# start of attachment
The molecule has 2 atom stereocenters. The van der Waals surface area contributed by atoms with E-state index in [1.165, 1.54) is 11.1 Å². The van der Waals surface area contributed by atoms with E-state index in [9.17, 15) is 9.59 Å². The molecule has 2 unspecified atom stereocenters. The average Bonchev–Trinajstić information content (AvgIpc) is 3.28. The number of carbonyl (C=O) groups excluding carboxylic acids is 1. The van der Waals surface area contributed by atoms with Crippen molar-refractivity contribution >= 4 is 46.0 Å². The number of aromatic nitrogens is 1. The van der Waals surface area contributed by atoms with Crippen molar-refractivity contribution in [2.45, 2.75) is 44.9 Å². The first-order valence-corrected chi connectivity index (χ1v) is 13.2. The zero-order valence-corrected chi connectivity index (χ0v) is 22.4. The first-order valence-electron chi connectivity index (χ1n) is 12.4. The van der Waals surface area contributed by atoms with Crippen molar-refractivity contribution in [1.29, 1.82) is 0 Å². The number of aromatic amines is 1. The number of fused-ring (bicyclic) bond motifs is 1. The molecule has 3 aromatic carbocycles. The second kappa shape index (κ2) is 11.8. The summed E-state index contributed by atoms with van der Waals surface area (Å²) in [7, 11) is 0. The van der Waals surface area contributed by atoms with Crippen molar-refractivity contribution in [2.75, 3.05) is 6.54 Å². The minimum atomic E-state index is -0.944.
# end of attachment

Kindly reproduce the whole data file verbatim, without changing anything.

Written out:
The molecule has 2 atom stereocenters. The van der Waals surface area contributed by atoms with E-state index in [1.165, 1.54) is 11.1 Å². The van der Waals surface area contributed by atoms with E-state index in [9.17, 15) is 9.59 Å². The molecule has 2 unspecified atom stereocenters. The average Bonchev–Trinajstić information content (AvgIpc) is 3.28. The number of carbonyl (C=O) groups excluding carboxylic acids is 1. The van der Waals surface area contributed by atoms with Crippen molar-refractivity contribution >= 4 is 46.0 Å². The number of aromatic nitrogens is 1. The van der Waals surface area contributed by atoms with Crippen molar-refractivity contribution in [2.45, 2.75) is 44.9 Å². The first-order valence-corrected chi connectivity index (χ1v) is 13.2. The zero-order valence-corrected chi connectivity index (χ0v) is 22.4. The first-order valence-electron chi connectivity index (χ1n) is 12.4. The van der Waals surface area contributed by atoms with Crippen molar-refractivity contribution in [1.29, 1.82) is 0 Å². The number of aromatic amines is 1. The number of fused-ring (bicyclic) bond motifs is 1. The molecule has 3 aromatic carbocycles. The second kappa shape index (κ2) is 11.8. The summed E-state index contributed by atoms with van der Waals surface area (Å²) in [7, 11) is 0. The van der Waals surface area contributed by atoms with Crippen molar-refractivity contribution in [2.75, 3.05) is 6.54 Å². The minimum atomic E-state index is -0.944.